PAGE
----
The Levelling

It would be wrong to say British film hasn’t dealt with the countryside, but it certainly hasn’t dealt with it in any depth. For the first half-century or so of British cinema it might as well have been a painted backdrop, just some pretty, quintessentially British scenery against which melodramas and comedies could be staged. Later, films for younger, hipper audiences would portray the countryside solely as something terrible which happened to city dwellers, a place for poor, priggish Sergeant Howie to be burned alive, or for Withnail and Marwood to share a disastrous holiday.

With indies like The Goob and Lady Macbeth, Andrew Kötting at his most prolific and Ben Wheatley installed as the presiding deity of it all, we may look back on the 2010s as the decade which changed all that. And in that future, Hope Dickson Leach’s The Levelling (released on dual format by Peccadillo Pictures) might end up enshrined as the film which best encapsulates this moment in British cinema. A terse, unsentimental tale of rural decline where every image counts, it definitely bears the traces of Leach’s cited influences Bruno Dumont and the Dardenne Brothers. It also has literary touches of Thomas Hardy, or Bruce Chatwin’s On the Black Hill, as well as a lot which feels purely observed, not studied.

It’s only once The Levelling has finished that you realise you’ve watched a kind of dynastic saga, one which sets different generations with different views on what the countryside should be against each other. (Different genders, too – there’s a witty early shot of a high heel abandoned in the mud that speaks volumes about how its female characters have to abandon a little of themselves to fit in here) It stars David Troughton and Ellie Kendrick as Aubrey and Clover Catto, a father and his estranged daughter brought back together by the death of Harry, his son and her little brother. Aubrey is adamant that the death was accidental, but Clover is less convinced.

At the start of the film Aubrey is living in a caravan in the grounds of the family farm. The building itself has been rendered uninhabitable by the Somerset floods of 2013-14 – just one of the many real-life incidents alluded to in Dickson Leach’s script. To watch The Levelling is to realise how little of British public life is reflected in British cinema; the characters of a standard British drama may discuss terrorism, or the financial collapse (and soon Brexit will surely be added to this list) but never the floods, or the badger cull, or foot and mouth disease.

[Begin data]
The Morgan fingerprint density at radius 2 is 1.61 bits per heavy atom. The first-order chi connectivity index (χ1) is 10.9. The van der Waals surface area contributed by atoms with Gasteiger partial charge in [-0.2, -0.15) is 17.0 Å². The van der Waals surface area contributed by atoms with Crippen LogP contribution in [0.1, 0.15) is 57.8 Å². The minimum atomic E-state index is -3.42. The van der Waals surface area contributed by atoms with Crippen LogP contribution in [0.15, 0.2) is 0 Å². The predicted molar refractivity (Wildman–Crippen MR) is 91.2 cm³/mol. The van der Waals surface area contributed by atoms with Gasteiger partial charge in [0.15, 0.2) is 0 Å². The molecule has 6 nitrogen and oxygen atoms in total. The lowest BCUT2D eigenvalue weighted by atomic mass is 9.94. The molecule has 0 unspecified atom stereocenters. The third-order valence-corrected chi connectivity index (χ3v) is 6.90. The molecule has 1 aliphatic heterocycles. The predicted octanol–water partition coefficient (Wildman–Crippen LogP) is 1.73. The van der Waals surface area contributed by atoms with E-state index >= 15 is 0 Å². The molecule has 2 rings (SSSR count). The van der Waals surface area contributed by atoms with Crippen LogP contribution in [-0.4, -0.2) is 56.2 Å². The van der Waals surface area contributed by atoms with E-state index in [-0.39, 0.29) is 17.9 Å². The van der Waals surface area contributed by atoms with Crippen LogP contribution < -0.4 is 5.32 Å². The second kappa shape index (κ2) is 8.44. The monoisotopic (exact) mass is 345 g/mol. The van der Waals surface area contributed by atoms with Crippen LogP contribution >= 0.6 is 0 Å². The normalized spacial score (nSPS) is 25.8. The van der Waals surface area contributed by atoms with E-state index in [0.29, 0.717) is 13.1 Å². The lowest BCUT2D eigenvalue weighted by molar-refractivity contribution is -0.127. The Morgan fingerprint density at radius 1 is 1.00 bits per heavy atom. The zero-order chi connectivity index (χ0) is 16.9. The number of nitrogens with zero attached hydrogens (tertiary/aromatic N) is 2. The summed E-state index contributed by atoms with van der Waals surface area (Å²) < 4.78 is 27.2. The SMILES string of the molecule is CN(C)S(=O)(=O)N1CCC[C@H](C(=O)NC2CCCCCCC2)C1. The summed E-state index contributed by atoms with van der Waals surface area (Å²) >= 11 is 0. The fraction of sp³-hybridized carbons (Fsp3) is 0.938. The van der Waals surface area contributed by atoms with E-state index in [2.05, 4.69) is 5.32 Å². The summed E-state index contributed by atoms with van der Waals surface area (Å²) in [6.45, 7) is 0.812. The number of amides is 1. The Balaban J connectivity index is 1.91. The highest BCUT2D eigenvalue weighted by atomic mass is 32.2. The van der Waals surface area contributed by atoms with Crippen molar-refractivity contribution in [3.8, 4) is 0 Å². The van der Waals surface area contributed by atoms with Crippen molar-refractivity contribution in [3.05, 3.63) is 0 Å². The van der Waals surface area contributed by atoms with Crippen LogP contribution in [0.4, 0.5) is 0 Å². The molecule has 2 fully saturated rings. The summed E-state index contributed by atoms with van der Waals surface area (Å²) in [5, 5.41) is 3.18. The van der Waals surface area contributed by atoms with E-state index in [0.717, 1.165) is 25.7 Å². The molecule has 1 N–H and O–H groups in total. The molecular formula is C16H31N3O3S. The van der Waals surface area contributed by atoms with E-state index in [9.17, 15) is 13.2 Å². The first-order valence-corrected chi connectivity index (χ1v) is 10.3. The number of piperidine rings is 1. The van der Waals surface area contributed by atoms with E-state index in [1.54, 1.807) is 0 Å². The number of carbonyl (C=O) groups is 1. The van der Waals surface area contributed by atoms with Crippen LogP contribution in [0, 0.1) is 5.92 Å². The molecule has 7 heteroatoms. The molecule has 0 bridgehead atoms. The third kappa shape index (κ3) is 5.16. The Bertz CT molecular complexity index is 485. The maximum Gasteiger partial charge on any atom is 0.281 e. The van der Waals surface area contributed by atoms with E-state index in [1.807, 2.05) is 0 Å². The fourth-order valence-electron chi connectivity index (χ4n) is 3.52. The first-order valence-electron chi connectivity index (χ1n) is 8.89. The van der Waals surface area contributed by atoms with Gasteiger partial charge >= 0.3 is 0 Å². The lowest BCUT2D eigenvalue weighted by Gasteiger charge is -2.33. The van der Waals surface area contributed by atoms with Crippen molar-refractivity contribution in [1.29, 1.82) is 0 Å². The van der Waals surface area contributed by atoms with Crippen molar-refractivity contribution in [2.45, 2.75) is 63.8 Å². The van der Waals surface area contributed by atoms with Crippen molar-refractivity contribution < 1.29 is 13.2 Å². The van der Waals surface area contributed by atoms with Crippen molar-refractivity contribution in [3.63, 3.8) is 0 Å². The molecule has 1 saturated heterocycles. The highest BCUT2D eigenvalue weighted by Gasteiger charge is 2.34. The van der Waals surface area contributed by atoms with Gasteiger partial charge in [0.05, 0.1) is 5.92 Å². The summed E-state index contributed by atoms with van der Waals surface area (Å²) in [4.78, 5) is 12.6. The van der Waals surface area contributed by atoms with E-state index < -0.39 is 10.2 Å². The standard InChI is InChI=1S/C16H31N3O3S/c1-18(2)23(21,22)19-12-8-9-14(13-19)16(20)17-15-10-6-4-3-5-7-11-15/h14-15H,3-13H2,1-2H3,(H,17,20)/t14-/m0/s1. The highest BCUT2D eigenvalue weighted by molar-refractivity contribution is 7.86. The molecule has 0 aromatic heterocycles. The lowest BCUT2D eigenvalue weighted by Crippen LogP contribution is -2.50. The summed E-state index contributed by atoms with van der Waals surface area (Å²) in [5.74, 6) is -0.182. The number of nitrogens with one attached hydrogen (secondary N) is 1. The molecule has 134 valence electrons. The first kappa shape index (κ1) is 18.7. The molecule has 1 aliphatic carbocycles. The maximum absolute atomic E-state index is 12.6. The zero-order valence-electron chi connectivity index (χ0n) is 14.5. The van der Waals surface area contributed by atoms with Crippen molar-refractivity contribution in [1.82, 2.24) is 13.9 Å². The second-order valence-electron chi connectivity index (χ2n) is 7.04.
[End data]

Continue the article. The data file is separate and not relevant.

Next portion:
Hearing these things addressed in a movie has an almost uncanny feel. To the best of my knowledge, the only recent British film that’s taken a sympathetic look at the problems of the modern farming industry is Molly Dineen’s 2007 documentary The Lie of the Land. One of that film’s most despairing moments is repeated here, as Clover has to shoot a newborn calf because, as a male, it can’t be used for milk. The scene is fraught already – Aubrey tells her to get it over with before its mother becomes attached, Clover herself is a vegetarian – without the final, devastating detail. The gun she is using is the same one that killed her brother.

In one early scene Clover brings Aubrey’s neglected dog into the house, and is horrified to find it drawn to Harry’s old room, cordoned off by police tape and with his blood still staining the walls. Most of the horror and anguish in The Levelling exists on the level of those dark stains; not quite identifiable but possessed of a dreadful, ominous quality. As a writer and director Leach treads a careful line, including enough dramatic incident to keep the film pacy and interesting but being aware that these people are not given to grand, melodramatic gestures. Her greatest ally in this is Kendrick, whose face is so expressive in repose that it becomes utterly devastating once the emotions, like those flood waters, burst their banks. An incredibly powerful film all-round, and one which makes it irresistible to speculate where its director will go next.


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